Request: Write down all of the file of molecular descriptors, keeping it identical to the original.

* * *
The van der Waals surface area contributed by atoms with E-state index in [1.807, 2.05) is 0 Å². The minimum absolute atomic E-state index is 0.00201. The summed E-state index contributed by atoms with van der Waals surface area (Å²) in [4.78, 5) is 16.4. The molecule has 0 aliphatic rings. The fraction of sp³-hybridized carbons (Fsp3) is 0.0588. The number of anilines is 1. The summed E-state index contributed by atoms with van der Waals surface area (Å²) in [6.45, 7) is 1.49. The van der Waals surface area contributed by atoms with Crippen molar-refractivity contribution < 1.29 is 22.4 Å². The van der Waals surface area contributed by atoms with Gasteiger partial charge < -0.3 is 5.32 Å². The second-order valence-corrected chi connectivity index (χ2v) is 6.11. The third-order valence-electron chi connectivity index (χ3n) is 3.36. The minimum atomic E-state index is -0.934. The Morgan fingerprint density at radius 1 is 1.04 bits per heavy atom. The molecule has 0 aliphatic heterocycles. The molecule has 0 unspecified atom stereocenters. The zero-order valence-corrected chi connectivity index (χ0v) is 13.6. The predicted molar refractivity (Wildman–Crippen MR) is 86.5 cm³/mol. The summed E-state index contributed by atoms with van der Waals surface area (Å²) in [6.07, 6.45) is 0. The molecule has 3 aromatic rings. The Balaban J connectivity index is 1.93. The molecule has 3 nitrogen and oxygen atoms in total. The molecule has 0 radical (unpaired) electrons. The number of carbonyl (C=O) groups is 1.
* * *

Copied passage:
The van der Waals surface area contributed by atoms with E-state index in [1.807, 2.05) is 0 Å². The minimum absolute atomic E-state index is 0.00201. The summed E-state index contributed by atoms with van der Waals surface area (Å²) in [4.78, 5) is 16.4. The molecule has 0 aliphatic rings. The fraction of sp³-hybridized carbons (Fsp3) is 0.0588. The number of anilines is 1. The summed E-state index contributed by atoms with van der Waals surface area (Å²) in [6.45, 7) is 1.49. The van der Waals surface area contributed by atoms with Crippen molar-refractivity contribution < 1.29 is 22.4 Å². The van der Waals surface area contributed by atoms with Gasteiger partial charge < -0.3 is 5.32 Å². The second-order valence-corrected chi connectivity index (χ2v) is 6.11. The third-order valence-electron chi connectivity index (χ3n) is 3.36. The minimum atomic E-state index is -0.934. The Morgan fingerprint density at radius 1 is 1.04 bits per heavy atom. The molecule has 0 aliphatic heterocycles. The molecule has 0 unspecified atom stereocenters. The zero-order valence-corrected chi connectivity index (χ0v) is 13.6. The predicted molar refractivity (Wildman–Crippen MR) is 86.5 cm³/mol. The summed E-state index contributed by atoms with van der Waals surface area (Å²) in [6.07, 6.45) is 0. The molecule has 3 aromatic rings. The Balaban J connectivity index is 1.93. The molecule has 3 nitrogen and oxygen atoms in total. The molecule has 0 radical (unpaired) electrons. The number of carbonyl (C=O) groups is 1.